-Q ward
              This option may be repeated to build a header block at  the  top
              of  the  redo  logic  m4  stream.   It  is comparable to -Y, but
              impacts the redo command  expansion  rather  than  the  original
              selection  stream.   It  is  likely used to set a divert, define
              macros, or include a file to make redo processing easier.   Many
              wards may be provided, the order of the options is preserved.

       -r redo
              This  m4 expression is processed once for each selected host, to
              form something like a guard list.   It  transforms  the  status,
              unique index, and various host attributes into a stanza given to
              filter to remeditate any failed updates.   In  addition,  rather
              than  any  processed files, the original command line files list
              is presented in the HXMD_N list.  When any redo logic  is  trig-
              gered  the default value is HOST HXMD_STATUS HXMD_U, with -k and
              -M taken into account.  See REDO below.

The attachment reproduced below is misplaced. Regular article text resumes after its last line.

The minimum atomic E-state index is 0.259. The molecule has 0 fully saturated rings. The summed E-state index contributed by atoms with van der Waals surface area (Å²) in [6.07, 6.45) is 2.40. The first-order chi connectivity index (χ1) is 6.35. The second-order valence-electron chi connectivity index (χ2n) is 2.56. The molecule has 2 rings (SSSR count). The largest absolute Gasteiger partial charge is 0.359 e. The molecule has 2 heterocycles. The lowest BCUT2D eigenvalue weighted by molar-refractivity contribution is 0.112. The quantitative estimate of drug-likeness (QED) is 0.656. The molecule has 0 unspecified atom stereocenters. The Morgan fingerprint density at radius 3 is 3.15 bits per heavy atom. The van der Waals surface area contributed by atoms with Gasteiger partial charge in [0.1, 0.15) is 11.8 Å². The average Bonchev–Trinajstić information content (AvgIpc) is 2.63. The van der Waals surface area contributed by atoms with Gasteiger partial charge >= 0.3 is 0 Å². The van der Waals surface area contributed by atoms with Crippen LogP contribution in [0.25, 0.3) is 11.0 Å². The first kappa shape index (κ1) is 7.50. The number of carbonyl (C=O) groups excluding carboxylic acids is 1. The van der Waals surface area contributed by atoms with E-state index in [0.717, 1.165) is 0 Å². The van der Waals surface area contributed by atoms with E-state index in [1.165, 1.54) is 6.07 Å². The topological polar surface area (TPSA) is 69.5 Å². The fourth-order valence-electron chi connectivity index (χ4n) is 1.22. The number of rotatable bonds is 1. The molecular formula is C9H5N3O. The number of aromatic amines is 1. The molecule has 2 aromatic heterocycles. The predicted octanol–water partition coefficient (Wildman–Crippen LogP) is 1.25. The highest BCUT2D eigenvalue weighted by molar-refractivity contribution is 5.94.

-R req
              Passed on to xapply to request the allocation  of  req  elements
              from tags for each worker task.

              Turn off slow-start, see SLOW START below.  The xapply option of
              the same name (-s) is always presented  to  xapply  unless  -P's
              jobs parameter is forced to 1, or either -H or -T are presented.

       -S shell
              The xapply shell option, when presented.

       -t tags
              Passed on to xapply, when presented.

       -T title
              Passed on to xclate as given.

       -U name
              Tell m4 to undefine the macro name.

              Show only version information and exit.

       -W widow
              Passed on to xclate as given.  Often used to divert any -n  out-
              put to a file.

              Passed  on  to  xapply  as  given,  to trace actions as they are

       -X ex-configs
              Provided files are scanned as a config file would be, however no
              additional  new  hosts  are accepted.  Any host specified in any
              config or zero-config is extended by any in-scope macro  defini-
              tion, but never created.  This is quite useful when operating on
              a subset of hosts from a larger political domain,  sometimes  -B
              is not enough when you are not sure every host is defined in the
              "larger" configuration.  Such files never increment the  counter
              used by -B (HXMD_B).

              A directory specification implies a file in that directory named